Linköping Studies in Science and Technology Dissertations
No. 543

High Resolution Laser Doppler Imaging for Microvascular Blood Flow Measurements

Maria Lindén

Akademisk avhandling

som för avläggande av teknisk doktorsexamen kommer att offentligt försvaras i Berzeliussalen, Universitetssjukhuset i Linköping, fredagen den 2 oktober, 1998, kl 13.00.


Techniques for functional assessment of blood flow dynamics in individual microvessels are likely to become tools of increasing importance, for example in the evaluation of new vasoactive drugs. Laser Doppler perfusion Imaging (LDI) is a non- contact method for visualization of spatial and temporal blood flow dynamics. In this thesis the LDI technique was adapted for investigation of flow dynamics in separate microvessels. The technique was evaluated and used for flow studies during microdialysis in human skin, in the rabbit tenuissimus muscle and in the hamster cheek pouch model. Furthermore, an algorithm was introduced, relating the technique to quantitative flow assessment.

For investigations of individual structures of microvascular networks, a resolution higher than that in standard LDI is required. This can be achieved by focusing the laser beam and reducing the step length between adjacent measurement sites to a degree determined by the requirement of the application. In High Resolution LDI (HR-LDI) the laser spot is reduced to a diameter of 100 µm in the focal plane situated 7 cm beneath the scanner head. The laser beam is moved in steps of 125 or 250 µm in this plane, resulting in full format images of 8 mm x 8 mm or 16 mm x 16 mm. Enhanced High Resolution LDI (EHR-LDI) reduces the diameter of the laser beam to 40 mm in the focal plane, positioned 40 mm beneath the scanner head. The step length in this plane is 25 or 50 µm, which corresponds to full format images of 1.5 mm x 1.5 mm or 3 mm x 3 mm respectively. Thus blood flow variations within an area of a single measurement site in standard LDI are visualized by EHR-LDI.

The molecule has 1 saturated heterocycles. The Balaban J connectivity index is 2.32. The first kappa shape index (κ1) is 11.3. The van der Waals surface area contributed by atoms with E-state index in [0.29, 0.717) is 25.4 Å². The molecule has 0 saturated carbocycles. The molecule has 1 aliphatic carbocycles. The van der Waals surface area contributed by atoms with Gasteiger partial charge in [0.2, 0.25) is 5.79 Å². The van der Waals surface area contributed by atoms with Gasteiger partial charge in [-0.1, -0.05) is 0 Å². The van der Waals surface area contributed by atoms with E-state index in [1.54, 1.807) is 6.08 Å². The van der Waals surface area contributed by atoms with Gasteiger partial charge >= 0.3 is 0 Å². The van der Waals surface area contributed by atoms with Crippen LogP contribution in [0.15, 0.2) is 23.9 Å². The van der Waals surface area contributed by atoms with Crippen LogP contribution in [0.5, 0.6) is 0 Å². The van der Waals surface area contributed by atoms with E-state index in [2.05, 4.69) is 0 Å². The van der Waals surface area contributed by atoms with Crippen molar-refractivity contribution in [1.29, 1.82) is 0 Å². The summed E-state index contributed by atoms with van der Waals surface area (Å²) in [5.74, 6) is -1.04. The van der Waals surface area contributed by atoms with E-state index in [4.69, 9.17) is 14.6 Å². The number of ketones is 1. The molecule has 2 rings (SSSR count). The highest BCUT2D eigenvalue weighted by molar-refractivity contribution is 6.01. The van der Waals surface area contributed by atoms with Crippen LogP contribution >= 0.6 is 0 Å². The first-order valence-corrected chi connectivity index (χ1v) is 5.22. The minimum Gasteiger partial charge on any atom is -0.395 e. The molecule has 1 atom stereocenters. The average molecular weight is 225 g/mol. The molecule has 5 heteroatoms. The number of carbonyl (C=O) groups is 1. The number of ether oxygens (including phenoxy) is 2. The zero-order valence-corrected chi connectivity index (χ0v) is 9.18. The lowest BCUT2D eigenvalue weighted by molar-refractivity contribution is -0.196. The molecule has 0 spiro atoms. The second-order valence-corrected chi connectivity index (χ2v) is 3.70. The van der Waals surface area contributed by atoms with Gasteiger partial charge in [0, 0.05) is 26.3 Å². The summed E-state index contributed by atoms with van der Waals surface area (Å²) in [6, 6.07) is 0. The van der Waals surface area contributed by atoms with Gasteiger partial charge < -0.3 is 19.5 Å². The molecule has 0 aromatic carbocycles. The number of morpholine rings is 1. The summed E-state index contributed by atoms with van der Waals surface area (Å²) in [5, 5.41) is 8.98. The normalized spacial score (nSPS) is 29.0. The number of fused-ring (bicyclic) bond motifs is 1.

Inside separate microvessels a high concentration of blood cells is present and the prerequisite of a low density of moving scatterers usually assumed in laser Doppler theory is not valid. Many of the detected photons originating from such vessels can thus be expected to have suffered multiple Doppler shifts. To further investigate this situation, an in vitro model of plastic tubes perfused with human blood was used. The LDI signal was found to scale linearly with average flow velocity (0 - 9 mm/s) and was not influenced by haematocrit variations (16 - 44 %). An underestimation of the LDI signal was observed as the tube diameter increased, interpreted as being caused by the limited depth of laser light penetration. By an algorithm considering both the Doppler shifts and the tube diameter, this effect could be compensated for. Furthermore, volume blood flow in tubes of diameters 500 µm, 750 µm and 1.4 mm were predicted by correlation coefficients of 0.994, 0.993 and 0.996.

In applications based on high resolution LDI, the textures of the vascular structures in the rabbit tenuissimus muscle and the hamster cheek pouch preparation were rendered in good agreement with corresponding microscopic images. The vascular structures showed their sensitivity to vasoactive substances by changes in flow. The spatial heterogeneity in these changes and in flow redistribution occurring after a period of ischemia were visualized by the images, whereas the temporal flow changes inside separate microvessels were captured by single point recordings. The muscle tissue reacted to ambient air oxygen tension by a reduction in blood flow. Further, blood flow changes in the human skin following microdialysis probe insertion could be followed in detail. 60 minutes after probe insertion skin blood perfusion had returned towards pre-insertion levels. Individual variations, which might be of importance for the interpretation of microdialysis data were, however, observed.

Department of Biomedical Engineering, Linköping University,
S-581 85 Linköping, Sweden
Linköping 1998

ISBN 91-7219-280-1      ISSN 0345-7524